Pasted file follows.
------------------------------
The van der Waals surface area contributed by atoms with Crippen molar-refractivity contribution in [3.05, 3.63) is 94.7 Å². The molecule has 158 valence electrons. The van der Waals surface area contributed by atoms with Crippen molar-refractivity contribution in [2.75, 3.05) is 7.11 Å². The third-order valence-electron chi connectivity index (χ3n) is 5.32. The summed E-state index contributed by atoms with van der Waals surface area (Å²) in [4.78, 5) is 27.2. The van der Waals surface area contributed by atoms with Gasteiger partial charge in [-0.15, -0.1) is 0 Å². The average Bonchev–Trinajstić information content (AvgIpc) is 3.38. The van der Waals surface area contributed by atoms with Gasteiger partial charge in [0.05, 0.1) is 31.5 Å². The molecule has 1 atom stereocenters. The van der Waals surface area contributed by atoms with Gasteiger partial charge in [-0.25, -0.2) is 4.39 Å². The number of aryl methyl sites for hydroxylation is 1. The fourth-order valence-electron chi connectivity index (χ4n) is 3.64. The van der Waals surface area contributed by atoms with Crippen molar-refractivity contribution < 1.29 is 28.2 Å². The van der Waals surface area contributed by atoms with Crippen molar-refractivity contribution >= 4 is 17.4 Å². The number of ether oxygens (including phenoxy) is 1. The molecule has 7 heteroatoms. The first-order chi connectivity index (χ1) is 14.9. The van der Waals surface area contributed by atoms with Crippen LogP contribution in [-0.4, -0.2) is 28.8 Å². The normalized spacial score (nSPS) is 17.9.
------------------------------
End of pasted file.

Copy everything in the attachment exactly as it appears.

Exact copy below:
The van der Waals surface area contributed by atoms with Crippen molar-refractivity contribution in [3.05, 3.63) is 94.7 Å². The molecule has 158 valence electrons. The van der Waals surface area contributed by atoms with Crippen molar-refractivity contribution in [2.75, 3.05) is 7.11 Å². The third-order valence-electron chi connectivity index (χ3n) is 5.32. The summed E-state index contributed by atoms with van der Waals surface area (Å²) in [4.78, 5) is 27.2. The van der Waals surface area contributed by atoms with Gasteiger partial charge in [-0.15, -0.1) is 0 Å². The average Bonchev–Trinajstić information content (AvgIpc) is 3.38. The van der Waals surface area contributed by atoms with Gasteiger partial charge in [0.05, 0.1) is 31.5 Å². The molecule has 1 atom stereocenters. The van der Waals surface area contributed by atoms with Gasteiger partial charge in [-0.25, -0.2) is 4.39 Å². The number of aryl methyl sites for hydroxylation is 1. The fourth-order valence-electron chi connectivity index (χ4n) is 3.64. The van der Waals surface area contributed by atoms with Crippen molar-refractivity contribution < 1.29 is 28.2 Å². The van der Waals surface area contributed by atoms with Crippen molar-refractivity contribution >= 4 is 17.4 Å². The number of ether oxygens (including phenoxy) is 1. The molecule has 7 heteroatoms. The first-order chi connectivity index (χ1) is 14.9. The van der Waals surface area contributed by atoms with Crippen LogP contribution in [-0.4, -0.2) is 28.8 Å². The normalized spacial score (nSPS) is 17.9.